Doorstop interview, Portsmouth, UK

05 Jun 2019
Prime Minister

PRIME MINISTER: It’s a great honour and a privilege to attend today’s commemoration here as a guest of the British Prime Minister and of course to join Her Majesty and other world leaders who are here today.

It was very moving and I think a very personal ceremony in telling the personal stories, and to be able to afterwards go and speak to veterans, who were there on the day; 19-year-olds, 21-year-olds, on ships and planes and landing craft. Those memories of that day are still very vivid in their minds.

It’s a great privilege to speak to any veteran, but on this particular day of historical significance, and for Australia to be represented here as forming part of that allied force that set out from here and secured peace and generations of prosperity, building international institutions that secured that peace and prosperity over so many years. It's important that we reflect on that, understanding the causes of the forces that brought the world to that point at that time to make sure that in today's world, as we were just discussing at a meeting with leaders who were here today, that we ensure those lessons are never lost. 

JOURNALIST: Prime Minister, the ABC raid [inaudible].

PRIME MINISTER: Well first of all, let me say that my government is absolutely committed to freedom of the press. Secondly these are matters that were being pursued by the AFP operationally at complete arm's length from the government, not in the knowledge of the government, not at the instigation of government ministers. 

These were matters that have been referred to the federal police some time ago, last year, proceeding even my time as coming to be Prime Minister. They were referred by department heads, not by Ministers. And then it is a matter for the federal police to make judgments about how they proceed.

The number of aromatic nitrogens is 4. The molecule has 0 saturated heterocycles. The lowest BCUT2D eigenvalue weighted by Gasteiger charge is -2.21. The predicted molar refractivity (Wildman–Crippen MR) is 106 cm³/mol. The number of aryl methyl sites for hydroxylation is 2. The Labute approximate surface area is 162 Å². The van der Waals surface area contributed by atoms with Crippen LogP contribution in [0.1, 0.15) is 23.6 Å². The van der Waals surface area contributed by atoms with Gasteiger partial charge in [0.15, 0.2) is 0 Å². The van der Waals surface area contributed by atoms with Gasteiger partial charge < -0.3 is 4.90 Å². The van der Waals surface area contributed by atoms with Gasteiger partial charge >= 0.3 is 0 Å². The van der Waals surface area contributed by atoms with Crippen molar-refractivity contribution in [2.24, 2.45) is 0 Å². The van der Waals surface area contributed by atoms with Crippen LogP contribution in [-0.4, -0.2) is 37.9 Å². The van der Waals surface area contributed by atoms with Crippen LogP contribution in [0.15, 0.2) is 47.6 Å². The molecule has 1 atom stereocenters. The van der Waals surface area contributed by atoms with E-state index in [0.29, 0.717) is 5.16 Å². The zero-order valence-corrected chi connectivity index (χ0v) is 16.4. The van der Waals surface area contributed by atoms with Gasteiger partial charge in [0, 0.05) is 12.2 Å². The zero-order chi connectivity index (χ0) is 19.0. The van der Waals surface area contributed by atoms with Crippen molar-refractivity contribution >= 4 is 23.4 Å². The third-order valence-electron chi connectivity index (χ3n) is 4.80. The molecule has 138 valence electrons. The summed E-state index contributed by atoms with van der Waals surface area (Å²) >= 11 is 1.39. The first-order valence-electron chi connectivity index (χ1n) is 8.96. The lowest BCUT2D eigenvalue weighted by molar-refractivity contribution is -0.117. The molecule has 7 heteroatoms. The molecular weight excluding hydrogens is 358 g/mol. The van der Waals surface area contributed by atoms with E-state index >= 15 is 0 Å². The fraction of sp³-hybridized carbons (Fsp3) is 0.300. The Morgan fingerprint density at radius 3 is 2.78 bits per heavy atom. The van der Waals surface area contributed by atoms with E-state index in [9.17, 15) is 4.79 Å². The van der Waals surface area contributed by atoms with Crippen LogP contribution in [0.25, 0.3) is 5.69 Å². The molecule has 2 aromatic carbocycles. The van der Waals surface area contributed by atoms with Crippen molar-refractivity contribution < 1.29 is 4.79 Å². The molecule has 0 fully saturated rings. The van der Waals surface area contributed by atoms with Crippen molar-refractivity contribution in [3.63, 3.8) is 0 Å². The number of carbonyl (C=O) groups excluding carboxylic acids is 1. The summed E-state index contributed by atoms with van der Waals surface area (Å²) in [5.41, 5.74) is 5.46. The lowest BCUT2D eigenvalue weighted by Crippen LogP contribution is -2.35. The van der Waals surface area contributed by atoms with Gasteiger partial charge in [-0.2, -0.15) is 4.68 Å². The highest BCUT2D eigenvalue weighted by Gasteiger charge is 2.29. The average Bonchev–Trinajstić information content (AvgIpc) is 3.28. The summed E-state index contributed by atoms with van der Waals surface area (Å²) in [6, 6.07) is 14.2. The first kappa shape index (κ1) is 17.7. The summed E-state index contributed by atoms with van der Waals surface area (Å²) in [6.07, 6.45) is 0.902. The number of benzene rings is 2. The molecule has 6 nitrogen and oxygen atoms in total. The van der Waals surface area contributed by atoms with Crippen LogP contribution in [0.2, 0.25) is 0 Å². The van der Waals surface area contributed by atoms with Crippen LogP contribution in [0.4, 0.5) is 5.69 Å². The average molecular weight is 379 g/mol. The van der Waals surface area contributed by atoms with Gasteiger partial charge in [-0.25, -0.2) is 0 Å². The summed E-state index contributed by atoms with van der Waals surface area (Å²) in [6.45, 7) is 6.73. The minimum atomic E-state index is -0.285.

Matters are referred to police on a regular basis and it's only the federal police that ultimately then makes decisions about how they proceed with those investigations and it would be entirely inappropriate for the government of the day to be interfering in those.

And that has led to the raids that have taken place on two very separate issues, unrelated. And of course for raids to take place there needs to be warrants. And they were obtained in the normal process, there are checks and balances around that. So look I can understand why these issues can cause great anxiety, particularly for members of the press, but more broadly. 

And it’s important I have been in discussion with editors today, and others, and they have expressed their concerns to me on these issues. And I think it’s important we just pause and as these issues are worked through in the days ahead that if there are any issues that we have to address then I am open to discussing those. But at the moment what we are dealing with is two separate investigations following a normal process and any suggestion that these were done with the knowledge of or with the instigation of government ministers is completely untrue.

JOURNALIST: Do you believe that we should reconsider the laws that have led to this scenario?

PRIME MINISTER: I think it would be premature to be drawing those conclusions at this point.

JOURNALIST: Prime Minister, you seem very relaxed about the fact that we seem to be taking tips on media freedom from China?

PRIME MINISTER: Well I don't understand the point you are making, maybe you should be a bit clearer.

JOURNALIST: Well do you believe that this is an Australia you are happy to be Prime Minister of, where the press is treated like this?

PRIME MINISTER: Well as I said, I believe firmly in the freedom of the press, I believe firmly in our laws and our laws being upheld and no one is above the law. No one is above the law. And it’s important that law enforcement authorities conduct themselves in accordance with the rules that govern their behaviour. As the Prime Minister that is something I will always seek to ensure is done. If there are issues regarding particular laws they will be raised in the normal way that they should be in a democracy, and they are matters I am always open to discuss as any Prime Minister would be.

But I think it’s important to understand what is occurring here and this is a process of investigations being pursued by an independent law enforcement agency and they are acting in accordance with the laws that govern their behaviour. And that is done at arm’s length from the Government. This is not a matter that has been directed or in any way involves government ministers and it would be inappropriate if it did.

JOURNALIST: Were you made aware of the raid?

PRIME MINISTER: After they had taken place.